The 1997-98 Chicago Bulls are one of the most famous and popular teams in NBA history. Led by Hall of Famers Michael Jordan, Scottie Pippen, Dennis Rodman and coach Phil Jackson, the Bulls became a worldwide phenomenon.
The last run for that Bulls squad is captured in “The Last Dance,” a 10-part documentary series debuting Sunday (9 p.m. ET on ESPN and the ESPN App).
How did one of the greatest dynasties of all time come together? Here’s a step-by-step breakdown of the transactions and machinations that assembled all of the pieces for the Bulls’ sixth championship.
The details: After earning a combined $29 million on his first two NBA contracts, Michael Jordan signed back-to-back contracts with the Bulls worth more than $30 million a year.
Jordan’s $33.1 million salary was the largest in NBA history at the time, over $10 million more than the second-highest of the 1997-98 season, Patrick Ewing’s $20.5 million deal.
The significance: The greatest player in the game signed the biggest contract in the NBA, but the noteworthy part of the deal wasn’t just the money. It was the fact that Bulls owner Jerry Reinsdorf famously told Jordan that he would regret giving the guard such a big contract. As author Roland Lazenby noted in “Mindgames: Phil Jackson’s Long Strange Journey,” it was a comment that stuck with Jordan long after he signed the deal.
Jordan’s monumental deal not only set the bar for the time, it set the path for the max contracts that would come after Jordan eventually retired. In 1999, the NBA put a maximum on what players could earn based on years of service, and the max salary slot for MJ would have been $14 million.
The details: Two months after he was selected in the first round of the 1987 draft, Pippen signed a six-year, $5 million contract.
The contract was eventually renegotiated and extended for a total of $18 million after the Bulls won their first championship in 1991. Pippen’s base salary in the current season (1990-91) and remaining two years increased significantly, with the final two years averaging out to $3 million per season.
The total value of the remaining five seasons (through 1997-98) was $13.3 million. Pippen would end 1997-98 as the sixth-highest-paid player on the Bulls.
The significance: As longtime Bulls observers remember, Reinsdorf was the one who told Pippen not to sign the deal.
“I told him when he was getting ready to sign this deal that ‘halfway through it you’re going to think you’re underpaid, especially since we front-loaded it,'” Reinsdorf told Sam Smith, then of The Chicago Tribune. “His answer was, ‘You’ll never hear from me.’ I told him I didn’t believe it, but he promised that would be the case.
“I know he’s underpaid. Sometimes I make good deals and sometimes I make bad deals.”
What has gotten lost at times over the years is that the Bulls almost sent Pippen to the Seattle SuperSonics in 1994 in exchange for Shawn Kemp, a deal that never quite made it to the finish line. ESPN.com’s J.A. Adande asked Jordan if he would have come back to play basketball in ’95 if Pippen hadn’t been on the team.
“Probably not,” Jordan said. “I could have played with Shawn, but I wouldn’t have been as comfortable as I was with Scottie.”
For the Bulls, the Sonics backing out at the last minute was the best thing that could have happened. For Pippen, though, it turned out to be a major source of frustration. He requested a trade in ’95, but Reinsdorf wouldn’t budge. Pippen’s deal allowed the Bulls to build up the rest of the roster, but the ill will it engendered — and the fact that Reinsdorf wouldn’t renegotiate — still lingers in the relationship between the Hall of Famer and his former team.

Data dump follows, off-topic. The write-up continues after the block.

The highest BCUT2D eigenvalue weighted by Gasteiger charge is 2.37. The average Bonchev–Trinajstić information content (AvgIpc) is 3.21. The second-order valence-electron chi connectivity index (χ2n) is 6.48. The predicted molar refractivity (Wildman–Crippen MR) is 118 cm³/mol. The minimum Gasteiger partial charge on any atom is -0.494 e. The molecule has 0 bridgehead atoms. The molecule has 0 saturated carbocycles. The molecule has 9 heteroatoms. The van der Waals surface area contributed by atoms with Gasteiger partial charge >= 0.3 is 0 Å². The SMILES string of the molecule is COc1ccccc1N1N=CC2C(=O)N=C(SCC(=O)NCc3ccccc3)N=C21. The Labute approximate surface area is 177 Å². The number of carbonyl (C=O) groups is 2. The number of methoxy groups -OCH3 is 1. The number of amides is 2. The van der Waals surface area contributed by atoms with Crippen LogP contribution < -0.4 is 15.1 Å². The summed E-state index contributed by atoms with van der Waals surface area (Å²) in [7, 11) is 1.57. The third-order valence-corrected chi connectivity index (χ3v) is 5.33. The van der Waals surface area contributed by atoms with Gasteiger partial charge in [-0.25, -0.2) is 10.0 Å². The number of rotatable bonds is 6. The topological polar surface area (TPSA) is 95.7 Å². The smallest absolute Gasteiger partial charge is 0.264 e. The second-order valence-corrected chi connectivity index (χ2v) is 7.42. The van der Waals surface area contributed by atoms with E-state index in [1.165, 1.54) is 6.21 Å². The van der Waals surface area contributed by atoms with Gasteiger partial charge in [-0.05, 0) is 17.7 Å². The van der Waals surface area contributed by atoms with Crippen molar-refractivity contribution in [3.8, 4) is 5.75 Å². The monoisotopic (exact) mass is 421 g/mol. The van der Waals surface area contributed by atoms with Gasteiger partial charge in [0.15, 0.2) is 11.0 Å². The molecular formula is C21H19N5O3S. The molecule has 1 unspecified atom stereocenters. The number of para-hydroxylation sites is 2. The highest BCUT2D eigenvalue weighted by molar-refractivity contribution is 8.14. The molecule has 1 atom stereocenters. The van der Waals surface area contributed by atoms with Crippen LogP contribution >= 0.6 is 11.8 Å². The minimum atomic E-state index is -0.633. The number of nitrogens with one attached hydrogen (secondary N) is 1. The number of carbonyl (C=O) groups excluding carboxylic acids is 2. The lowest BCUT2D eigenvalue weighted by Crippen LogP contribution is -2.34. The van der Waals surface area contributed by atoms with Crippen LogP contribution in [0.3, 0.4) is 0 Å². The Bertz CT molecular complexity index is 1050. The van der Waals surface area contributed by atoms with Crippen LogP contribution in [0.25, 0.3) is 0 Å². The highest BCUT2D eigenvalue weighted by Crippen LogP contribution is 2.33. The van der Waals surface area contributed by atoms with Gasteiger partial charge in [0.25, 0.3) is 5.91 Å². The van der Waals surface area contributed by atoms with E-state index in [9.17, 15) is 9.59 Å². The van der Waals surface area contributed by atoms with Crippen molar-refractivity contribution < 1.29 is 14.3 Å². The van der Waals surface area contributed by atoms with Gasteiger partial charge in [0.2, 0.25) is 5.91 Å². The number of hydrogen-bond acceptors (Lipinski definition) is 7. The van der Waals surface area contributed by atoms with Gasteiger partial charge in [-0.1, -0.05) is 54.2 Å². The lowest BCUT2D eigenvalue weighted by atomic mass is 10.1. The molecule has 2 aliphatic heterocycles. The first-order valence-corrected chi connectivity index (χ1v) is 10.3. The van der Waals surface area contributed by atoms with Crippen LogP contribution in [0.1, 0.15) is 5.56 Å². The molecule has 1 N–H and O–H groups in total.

The details: Kukoc was 21 when Chicago selected him with the No. 2 pick of the second round of the 1990 draft.
Kukoc remained in Europe for three seasons, playing for KK Jugoplastika and Benetton Treviso. In that three-year period, Kukoc won two EuroLeague titles with KK Jugoplastika and an Italian cup with Benetton. He was also named MVP of the EuroLeague final four in 1990, 1991 and 1993, and earned two silver medals in the Olympics — in 1988 with Yugoslavia and 1992 with Croatia.
Three months before Jordan retired, Chicago signed Kukoc to an eight-year, $18.1 million contract. The Bulls had limited salary-cap flexibility, so the first-year salary started at $1.1 million, the most they could offer. The contract did have a rare early termination option after Year 1, allowing Kukoc and the Bulls to rip up the long-term pact after the 1993-94 season and sign a new contract with a larger salary.
Kukoc terminated his contract and agreed to a new six-year, $24.5 million contract in mid-August. Because he had already played one season with the Bulls, Bird rights had been established, allowing the new contract to exceed the salary cap. The $3.3 million cap hit in 1994-95 tripled what the forward would have earned under the old agreement.
The significance: Two weeks after Kukoc’s contract was signed in 1994, the NBA voided the agreement on the basis of salary-cap circumvention. NBA senior vice president of business and legal affairs Jeffrey Mishkin stated that, “because of the one-year opt-out clause, the Bulls were able to sign a player last year that they did not have room under the salary cap. Kukoc’s new contract with Chicago proves the point.”
Kukoc and the Bulls filed suit in U.S. District Court against the NBA, eventually winning the case. The contract was finally approved on Sept. 15, 1994.
Though the NBA lost the Kukoc case, Bird rights were amended during the 1995 collective bargaining agreement negotiations. Rather than being established after playing one season, a player must now play for three seasons (with his current team or a new team if traded) without clearing waivers to have full Bird rights.
Roster additions during Jordan’s baseball hiatus
The details: Harper signed a five-year $19.2 million contract on Sept. 15, 1994.
The significance: Harper was a two-way threat who provided another layer of veteran leadership. He was also durable, playing in at least 77 games in each of his first four seasons with the Bulls. However, Harper was never able to replicate the same numbers he put up as a member of the LA Clippers. The guard averaged 20.1 points in 1993-94 with the Clips, but he never averaged double figures in his first four seasons with the Bulls.